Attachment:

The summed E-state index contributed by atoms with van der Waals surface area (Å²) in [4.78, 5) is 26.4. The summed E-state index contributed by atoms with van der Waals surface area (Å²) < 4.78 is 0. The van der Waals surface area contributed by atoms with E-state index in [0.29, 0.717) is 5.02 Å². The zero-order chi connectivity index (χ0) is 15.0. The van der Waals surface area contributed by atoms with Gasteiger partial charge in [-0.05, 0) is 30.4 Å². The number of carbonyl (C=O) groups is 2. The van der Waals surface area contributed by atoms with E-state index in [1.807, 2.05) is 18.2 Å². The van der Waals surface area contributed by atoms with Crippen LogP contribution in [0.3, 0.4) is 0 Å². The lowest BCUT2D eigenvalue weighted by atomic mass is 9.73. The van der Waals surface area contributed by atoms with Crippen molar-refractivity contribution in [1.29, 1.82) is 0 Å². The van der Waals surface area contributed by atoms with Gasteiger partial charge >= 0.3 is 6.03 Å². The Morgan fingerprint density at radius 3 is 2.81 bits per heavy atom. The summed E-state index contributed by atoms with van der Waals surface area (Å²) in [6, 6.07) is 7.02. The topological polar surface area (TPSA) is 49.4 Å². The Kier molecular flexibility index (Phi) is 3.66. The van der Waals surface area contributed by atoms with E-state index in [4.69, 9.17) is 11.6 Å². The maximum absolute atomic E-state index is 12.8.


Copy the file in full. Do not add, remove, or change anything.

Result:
The summed E-state index contributed by atoms with van der Waals surface area (Å²) in [4.78, 5) is 26.4. The summed E-state index contributed by atoms with van der Waals surface area (Å²) < 4.78 is 0. The van der Waals surface area contributed by atoms with E-state index in [0.29, 0.717) is 5.02 Å². The zero-order chi connectivity index (χ0) is 15.0. The van der Waals surface area contributed by atoms with Gasteiger partial charge in [-0.05, 0) is 30.4 Å². The number of carbonyl (C=O) groups is 2. The van der Waals surface area contributed by atoms with E-state index in [1.807, 2.05) is 18.2 Å². The van der Waals surface area contributed by atoms with Crippen LogP contribution in [0.3, 0.4) is 0 Å². The lowest BCUT2D eigenvalue weighted by atomic mass is 9.73. The van der Waals surface area contributed by atoms with Crippen molar-refractivity contribution in [1.29, 1.82) is 0 Å². The van der Waals surface area contributed by atoms with Gasteiger partial charge >= 0.3 is 6.03 Å². The Morgan fingerprint density at radius 3 is 2.81 bits per heavy atom. The summed E-state index contributed by atoms with van der Waals surface area (Å²) in [6, 6.07) is 7.02. The topological polar surface area (TPSA) is 49.4 Å². The Kier molecular flexibility index (Phi) is 3.66. The van der Waals surface area contributed by atoms with E-state index in [4.69, 9.17) is 11.6 Å². The maximum absolute atomic E-state index is 12.8.